1911 Encyclopædia Britannica/Farnborough, Thomas Erskine May, Baron

1911 Encyclopædia Britannica, Volume 10
Farnborough, Thomas Erskine May, Baron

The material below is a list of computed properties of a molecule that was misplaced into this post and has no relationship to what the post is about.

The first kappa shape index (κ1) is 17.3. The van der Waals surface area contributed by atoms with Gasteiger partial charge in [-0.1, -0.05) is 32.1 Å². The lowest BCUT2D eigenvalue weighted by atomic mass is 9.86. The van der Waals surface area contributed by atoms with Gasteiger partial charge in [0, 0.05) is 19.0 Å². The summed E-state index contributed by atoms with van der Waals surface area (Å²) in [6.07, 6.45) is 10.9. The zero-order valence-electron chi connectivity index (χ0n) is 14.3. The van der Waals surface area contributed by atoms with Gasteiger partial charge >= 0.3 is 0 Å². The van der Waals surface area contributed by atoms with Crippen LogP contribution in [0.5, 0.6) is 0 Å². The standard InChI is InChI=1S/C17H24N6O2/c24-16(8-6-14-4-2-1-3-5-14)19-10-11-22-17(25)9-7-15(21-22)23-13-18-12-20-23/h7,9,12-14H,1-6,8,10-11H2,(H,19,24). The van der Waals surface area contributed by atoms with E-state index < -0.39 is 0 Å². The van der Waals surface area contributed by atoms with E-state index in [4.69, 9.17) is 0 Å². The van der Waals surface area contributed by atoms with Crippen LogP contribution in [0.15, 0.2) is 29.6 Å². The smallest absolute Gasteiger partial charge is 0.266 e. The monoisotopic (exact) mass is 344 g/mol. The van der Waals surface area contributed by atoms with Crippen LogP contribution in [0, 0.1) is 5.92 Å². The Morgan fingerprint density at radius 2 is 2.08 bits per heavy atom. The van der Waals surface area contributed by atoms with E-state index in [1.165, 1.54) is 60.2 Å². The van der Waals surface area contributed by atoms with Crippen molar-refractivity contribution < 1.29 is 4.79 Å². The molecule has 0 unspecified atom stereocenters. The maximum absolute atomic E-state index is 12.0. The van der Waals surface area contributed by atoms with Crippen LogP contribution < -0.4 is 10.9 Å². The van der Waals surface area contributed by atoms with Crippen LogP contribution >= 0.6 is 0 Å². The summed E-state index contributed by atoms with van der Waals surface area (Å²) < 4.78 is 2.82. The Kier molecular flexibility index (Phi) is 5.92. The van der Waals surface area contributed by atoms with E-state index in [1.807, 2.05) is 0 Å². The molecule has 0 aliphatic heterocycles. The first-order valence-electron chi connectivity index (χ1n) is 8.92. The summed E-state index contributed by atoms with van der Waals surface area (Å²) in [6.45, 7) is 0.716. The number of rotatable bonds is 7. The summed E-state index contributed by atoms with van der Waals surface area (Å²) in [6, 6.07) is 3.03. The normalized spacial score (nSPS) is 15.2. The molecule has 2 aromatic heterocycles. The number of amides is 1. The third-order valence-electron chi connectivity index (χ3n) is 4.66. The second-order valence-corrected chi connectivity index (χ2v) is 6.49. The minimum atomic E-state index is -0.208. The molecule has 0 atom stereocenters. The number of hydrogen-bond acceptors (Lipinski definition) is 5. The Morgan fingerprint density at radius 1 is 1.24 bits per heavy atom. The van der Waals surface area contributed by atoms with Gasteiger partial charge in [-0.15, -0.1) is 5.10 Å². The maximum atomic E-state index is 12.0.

FARNBOROUGH, THOMAS ERSKINE MAY, Baron (1815-1886), English Constitutional historian, was born in London on the 8th of February 1815 and educated at Bedford grammar school. In 1831 he was nominated by Manners Sutton, speaker of the House of Commons, to the post of assistant librarian, so that his long connexion with parliament began in his youth. He studied for the bar, and was called at the Middle Temple in 1838. In 1844 he published the first edition of his Treatise on the Law, Privilege, Proceedings and Usage of Parliament. This work, which has passed through many editions, is not only an invaluable mine of information for the historical student, but it is known as the text-book of the law by which parliament governs its proceedings. In 1846 Erskine May was appointed examiner of petitions for private bills, and the following year taxing-master of the House of Commons. He published his Remarks to Facilitate Public Business in Parliament in 1849; a work On the Consolidation of Election Laws in 1850; and his Rules, Orders and Forms of the House of Commons was printed by command of the House in 1854. In 1856 he was appointed clerk assistant at the table of the House of Commons. He received the companionship of the Bath in 1860 for his parliamentary services, and became a knight commander in 1866. His important work, The Constitutional History of England since the Accession of George III. (1760–1860), was published in 1861–1863, and it received frequent additions in subsequent editions. In 1871 Sir Erskine May was appointed clerk of the House of Commons. His Democracy in Europe: a History appeared in 1877, but it failed to take the same rank in critical esteem as his Constitutional History. He retired from the post of clerk to the House of Commons in April 1886, having for fifteen years discharged the onerous duties of the office with as much knowledge and energy as unfailing tact and courtesy. Shortly after his retirement from office he was raised to the peerage under the title of Baron Farnborough of Farnborough, in the county of Southampton, but he only survived to enjoy the dignity for a few days. He died in London on the 17th of May 1886, and as he left no issue the title became extinct.